Tesco has said its Asian business remains “robust” and “well-positioned” for growth, despite the region recording a fall in earnings in the retailer’s first half.

The UK’s largest retailer this morning (2 October) revealed a 12.4% drop in earnings in Asia, citing trading restrictions in South Korea and “disappointing” like-for-like sales in Thailand.

Chief executive Philip Clarke said the impact of “tough” global economic conditions competitors that are “improving their game” and Tesco’s bias towards larger stores all affected its results in the region.

“In addition to the cyclical challenges in stores, we also face the increased rapid online growth practically everywhere we trade. As a result, the emerging improvements in the UK are being masked by the effects of these combined challenges.”

Clarke told analysts at the firm’s earnings conference today Asia continues to be restricted by opening hours in South Korea, while Thailand has “moved quickly” into recession.

“This has been exacerbated in the retail sector by the Government’s efforts to drive domestic consumption with cheap financing of big ticket purchasing. The level of competitor openings has also increased. While we launch dot.com, grocery, banking and Express stores, others have accelerated their programmes, particularly in the convenience sector,” he said.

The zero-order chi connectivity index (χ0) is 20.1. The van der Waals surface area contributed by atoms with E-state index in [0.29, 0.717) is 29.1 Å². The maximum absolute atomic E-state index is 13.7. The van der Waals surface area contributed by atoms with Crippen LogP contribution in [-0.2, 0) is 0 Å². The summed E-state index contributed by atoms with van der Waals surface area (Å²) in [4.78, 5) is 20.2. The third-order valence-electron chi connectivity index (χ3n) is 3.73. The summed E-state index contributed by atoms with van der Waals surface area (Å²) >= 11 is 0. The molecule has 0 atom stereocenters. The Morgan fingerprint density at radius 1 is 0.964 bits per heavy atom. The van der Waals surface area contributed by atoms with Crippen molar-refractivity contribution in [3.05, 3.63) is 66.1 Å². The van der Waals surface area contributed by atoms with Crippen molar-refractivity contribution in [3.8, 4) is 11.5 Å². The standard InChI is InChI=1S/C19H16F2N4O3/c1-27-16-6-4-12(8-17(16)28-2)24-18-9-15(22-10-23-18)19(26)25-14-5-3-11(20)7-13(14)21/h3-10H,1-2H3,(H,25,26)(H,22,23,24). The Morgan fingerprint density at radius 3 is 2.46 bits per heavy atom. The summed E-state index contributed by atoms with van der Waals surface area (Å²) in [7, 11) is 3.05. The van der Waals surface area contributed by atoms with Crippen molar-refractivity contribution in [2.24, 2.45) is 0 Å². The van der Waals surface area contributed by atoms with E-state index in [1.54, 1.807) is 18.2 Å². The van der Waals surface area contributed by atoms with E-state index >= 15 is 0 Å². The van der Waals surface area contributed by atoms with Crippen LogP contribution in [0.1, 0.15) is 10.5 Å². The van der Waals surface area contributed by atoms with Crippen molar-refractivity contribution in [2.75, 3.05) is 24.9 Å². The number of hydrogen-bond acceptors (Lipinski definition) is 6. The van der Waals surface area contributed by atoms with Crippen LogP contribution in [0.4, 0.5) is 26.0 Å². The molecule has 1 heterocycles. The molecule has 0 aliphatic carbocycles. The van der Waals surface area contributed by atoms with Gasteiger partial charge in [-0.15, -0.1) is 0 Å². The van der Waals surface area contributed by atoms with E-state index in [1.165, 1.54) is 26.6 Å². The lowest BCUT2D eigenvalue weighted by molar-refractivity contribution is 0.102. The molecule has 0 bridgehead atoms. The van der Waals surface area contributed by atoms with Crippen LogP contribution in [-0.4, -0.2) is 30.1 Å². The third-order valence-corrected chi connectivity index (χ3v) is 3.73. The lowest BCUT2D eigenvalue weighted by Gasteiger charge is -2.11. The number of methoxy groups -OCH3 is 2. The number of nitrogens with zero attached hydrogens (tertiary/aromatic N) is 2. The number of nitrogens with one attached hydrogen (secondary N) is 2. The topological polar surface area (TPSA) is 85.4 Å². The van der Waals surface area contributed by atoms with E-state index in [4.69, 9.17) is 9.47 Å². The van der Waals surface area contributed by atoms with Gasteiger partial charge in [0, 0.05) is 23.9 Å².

However, the Tesco chief executive admitted the retailer had made errors in some areas. “This includes a number of unsuccessful changes to the merchandising of our ‘Clubpack’ range of bulk-buy products. We have now taken steps to address these and expect improvements in second half.”

Alongside its results this morning, Tesco announced it had signed “definitive” deals to merge its Chinese business with local retailer China Resources Enterprise – a deal announced back in August.

“The deal with CRE is almost entirely consistent with our approach to these high growth markets. We want to refocus on a profitable, less capital intense approach to accessing [China]. This is a step towards and not a step away from the opportunities in China,” Clarke said.

“The joint venture gives us a clear route to sustainable, profitable growth in the world’s most populous market. It allows us to focus more of our strength on the UK, establishing multi-channel leadership and disciplined international growth.”

Clarke said that while he expects Asia year-on-year sales to remain “volatile” in the coming months, he expects a return to profit in the second half.

“Our direction is right, our journey is under way and we know our momentum will quicken. Our Asia business remains robust and well-positioned for growth.”